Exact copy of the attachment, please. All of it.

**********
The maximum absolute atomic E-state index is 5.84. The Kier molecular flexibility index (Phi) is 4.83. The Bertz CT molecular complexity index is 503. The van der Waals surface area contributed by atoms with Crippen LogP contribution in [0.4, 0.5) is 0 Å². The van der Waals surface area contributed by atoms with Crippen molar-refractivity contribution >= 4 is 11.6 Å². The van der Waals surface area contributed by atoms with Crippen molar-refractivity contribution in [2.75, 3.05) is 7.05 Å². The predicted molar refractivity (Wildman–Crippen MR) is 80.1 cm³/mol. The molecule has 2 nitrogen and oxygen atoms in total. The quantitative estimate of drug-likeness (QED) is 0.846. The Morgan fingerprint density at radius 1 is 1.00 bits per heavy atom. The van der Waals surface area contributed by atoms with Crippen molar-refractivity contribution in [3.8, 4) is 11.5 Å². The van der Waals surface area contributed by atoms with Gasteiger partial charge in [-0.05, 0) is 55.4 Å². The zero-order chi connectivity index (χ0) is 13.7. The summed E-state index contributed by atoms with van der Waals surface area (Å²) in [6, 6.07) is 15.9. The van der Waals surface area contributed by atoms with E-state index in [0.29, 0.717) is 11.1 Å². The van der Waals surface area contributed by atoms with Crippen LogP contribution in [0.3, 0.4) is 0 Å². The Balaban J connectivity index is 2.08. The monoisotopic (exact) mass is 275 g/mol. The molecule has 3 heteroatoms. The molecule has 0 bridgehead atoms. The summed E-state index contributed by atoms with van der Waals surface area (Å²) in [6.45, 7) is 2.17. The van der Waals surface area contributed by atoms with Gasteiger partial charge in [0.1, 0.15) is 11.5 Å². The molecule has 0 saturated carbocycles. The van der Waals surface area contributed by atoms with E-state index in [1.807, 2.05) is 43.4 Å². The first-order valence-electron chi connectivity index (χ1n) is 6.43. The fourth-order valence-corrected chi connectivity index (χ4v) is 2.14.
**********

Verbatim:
The maximum absolute atomic E-state index is 5.84. The Kier molecular flexibility index (Phi) is 4.83. The Bertz CT molecular complexity index is 503. The van der Waals surface area contributed by atoms with Crippen LogP contribution in [0.4, 0.5) is 0 Å². The van der Waals surface area contributed by atoms with Crippen molar-refractivity contribution >= 4 is 11.6 Å². The van der Waals surface area contributed by atoms with Crippen molar-refractivity contribution in [2.75, 3.05) is 7.05 Å². The predicted molar refractivity (Wildman–Crippen MR) is 80.1 cm³/mol. The molecule has 2 nitrogen and oxygen atoms in total. The quantitative estimate of drug-likeness (QED) is 0.846. The Morgan fingerprint density at radius 1 is 1.00 bits per heavy atom. The van der Waals surface area contributed by atoms with Crippen molar-refractivity contribution in [3.8, 4) is 11.5 Å². The van der Waals surface area contributed by atoms with Gasteiger partial charge in [-0.05, 0) is 55.4 Å². The zero-order chi connectivity index (χ0) is 13.7. The summed E-state index contributed by atoms with van der Waals surface area (Å²) in [6, 6.07) is 15.9. The van der Waals surface area contributed by atoms with E-state index in [0.29, 0.717) is 11.1 Å². The van der Waals surface area contributed by atoms with Crippen LogP contribution in [0.3, 0.4) is 0 Å². The Balaban J connectivity index is 2.08. The monoisotopic (exact) mass is 275 g/mol. The molecule has 3 heteroatoms. The molecule has 0 bridgehead atoms. The summed E-state index contributed by atoms with van der Waals surface area (Å²) in [6.45, 7) is 2.17. The van der Waals surface area contributed by atoms with Gasteiger partial charge in [0.1, 0.15) is 11.5 Å². The molecule has 0 saturated carbocycles. The van der Waals surface area contributed by atoms with E-state index in [1.807, 2.05) is 43.4 Å². The first-order valence-electron chi connectivity index (χ1n) is 6.43. The fourth-order valence-corrected chi connectivity index (χ4v) is 2.14.